A short video on the causes of ocean acidification and its effects on marine ecosystems.

This series of two lessons uses cutting-edge scientific research on the effects of climate change on communities in the intertidal. Through a combination of a dynamic presentation and several videos, students are introduced to the effects of climate change on the ocean (ocean acidification and temperature increase) and what is known about how ocean organisms are affected. Then students read and interpret graphs and construct a scientific explanation based on data from this research.

In this problem-based learning module, students research and report on Hurricane Katrina, using an earth systems science analysis approach.

This learning activity explores the concept of resiliency. It allows students to make city planning decisions and then employs a game to test their resilience decisions against potential impacts from severe weather, climate change, and natural hazards.

Through this set of lessons, students learn about the impacts of water shortages due to drought, make connections to climate patterns, and explore community resiliency solutions. The lessons engage students in evaluating solutions for a particular case study community. Students will need to do additional research on solutions, but by the end of the lesson, students will be able to articulate how drought, although a localized problem, has far-reaching impacts, and to suggest solutions to a problem that is projected to intensify as the climate continues to change.

This video describes the foundation Plant for the Planet, a foundation created by a 9-year-old German boy, Felix. This foundation has planted more than 500,000 trees in Germany, which he says help sequester carbon and reduce greenhouse gas emissions. The student rallies, first his community and then other children, to plant millions of trees to offset our energy-use emissions.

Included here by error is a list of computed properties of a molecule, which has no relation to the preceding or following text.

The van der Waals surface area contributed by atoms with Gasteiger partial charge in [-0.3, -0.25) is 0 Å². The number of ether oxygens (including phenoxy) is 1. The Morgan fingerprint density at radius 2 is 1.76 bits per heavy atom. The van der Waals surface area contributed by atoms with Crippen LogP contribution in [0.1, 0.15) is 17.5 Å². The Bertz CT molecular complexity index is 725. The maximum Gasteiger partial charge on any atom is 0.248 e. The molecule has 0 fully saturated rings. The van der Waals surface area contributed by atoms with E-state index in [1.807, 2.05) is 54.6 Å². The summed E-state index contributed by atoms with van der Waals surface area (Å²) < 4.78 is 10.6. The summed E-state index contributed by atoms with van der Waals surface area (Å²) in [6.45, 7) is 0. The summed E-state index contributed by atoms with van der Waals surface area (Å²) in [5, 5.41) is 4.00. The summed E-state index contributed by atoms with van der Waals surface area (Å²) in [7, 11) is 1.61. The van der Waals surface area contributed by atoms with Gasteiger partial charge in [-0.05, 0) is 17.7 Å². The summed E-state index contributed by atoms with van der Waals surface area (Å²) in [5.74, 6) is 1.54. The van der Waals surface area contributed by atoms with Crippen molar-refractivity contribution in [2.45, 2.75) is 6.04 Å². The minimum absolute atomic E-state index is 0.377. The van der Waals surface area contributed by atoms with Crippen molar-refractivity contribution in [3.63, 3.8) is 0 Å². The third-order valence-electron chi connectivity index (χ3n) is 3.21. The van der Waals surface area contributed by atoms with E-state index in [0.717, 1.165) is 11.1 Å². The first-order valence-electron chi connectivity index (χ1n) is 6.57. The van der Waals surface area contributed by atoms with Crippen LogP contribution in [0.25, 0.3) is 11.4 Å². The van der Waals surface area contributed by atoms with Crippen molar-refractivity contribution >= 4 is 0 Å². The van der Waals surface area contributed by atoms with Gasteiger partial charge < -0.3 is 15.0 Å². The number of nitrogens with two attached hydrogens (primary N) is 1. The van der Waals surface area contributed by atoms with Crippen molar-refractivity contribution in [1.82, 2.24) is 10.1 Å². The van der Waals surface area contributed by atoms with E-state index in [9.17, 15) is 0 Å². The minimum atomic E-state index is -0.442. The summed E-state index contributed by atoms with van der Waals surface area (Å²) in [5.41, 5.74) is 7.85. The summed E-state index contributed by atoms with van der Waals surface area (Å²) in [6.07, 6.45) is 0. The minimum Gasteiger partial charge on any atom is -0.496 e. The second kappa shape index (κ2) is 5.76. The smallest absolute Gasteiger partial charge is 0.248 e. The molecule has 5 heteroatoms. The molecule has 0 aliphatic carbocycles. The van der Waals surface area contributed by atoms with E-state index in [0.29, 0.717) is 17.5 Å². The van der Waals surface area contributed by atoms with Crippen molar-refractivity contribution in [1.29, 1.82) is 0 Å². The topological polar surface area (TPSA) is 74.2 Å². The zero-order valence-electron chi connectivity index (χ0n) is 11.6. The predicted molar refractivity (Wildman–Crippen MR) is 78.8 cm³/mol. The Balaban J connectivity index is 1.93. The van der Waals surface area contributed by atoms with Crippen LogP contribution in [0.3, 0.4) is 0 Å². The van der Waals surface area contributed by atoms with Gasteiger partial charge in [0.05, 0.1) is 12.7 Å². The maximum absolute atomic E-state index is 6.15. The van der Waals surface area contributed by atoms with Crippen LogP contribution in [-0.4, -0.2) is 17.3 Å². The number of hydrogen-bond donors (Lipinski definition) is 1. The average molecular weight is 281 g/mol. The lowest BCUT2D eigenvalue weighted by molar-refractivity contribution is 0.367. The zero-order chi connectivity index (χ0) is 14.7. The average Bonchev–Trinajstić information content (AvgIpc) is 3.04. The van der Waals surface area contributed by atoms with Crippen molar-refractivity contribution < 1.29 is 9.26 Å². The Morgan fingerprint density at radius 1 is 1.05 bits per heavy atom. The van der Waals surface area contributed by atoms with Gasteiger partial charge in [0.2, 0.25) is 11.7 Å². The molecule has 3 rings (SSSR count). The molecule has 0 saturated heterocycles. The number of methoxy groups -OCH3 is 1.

In this short video, learn about actions that humans can take to mitigate climate change and adapt to its impacts. Use this resource to stimulate thinking and questions about climate change and to provide opportunities for students to design solutions and communicate information.

This resource is designed as a module with a storybook or web story, and four activities. In the storybook, the GLOBE Kids investigate colors in the sky and learn how air pollution affects sky color and our health. Learning activities engage students in describing sky color and conditions in the atmosphere, creating a model to learn how sky color and visibility are affected by aerosols, using prisms to explore properties of light and colors, and collecting aerosol samples.

This learning activity is a climate change musical for K-12, youth groups or faith organizations. Shine weaves together climate science and performance art into a fun and powerful story, which spans 300 million years of geological time to convey how humanity, energy, and climate are interrelated.

This activity has students examine the misconception that there is no scientific consensus on climate change. Students explore temperature data and report their conclusions to the class. Then students examine techniques of science denial and examine a claim about scientific consensus.

Pages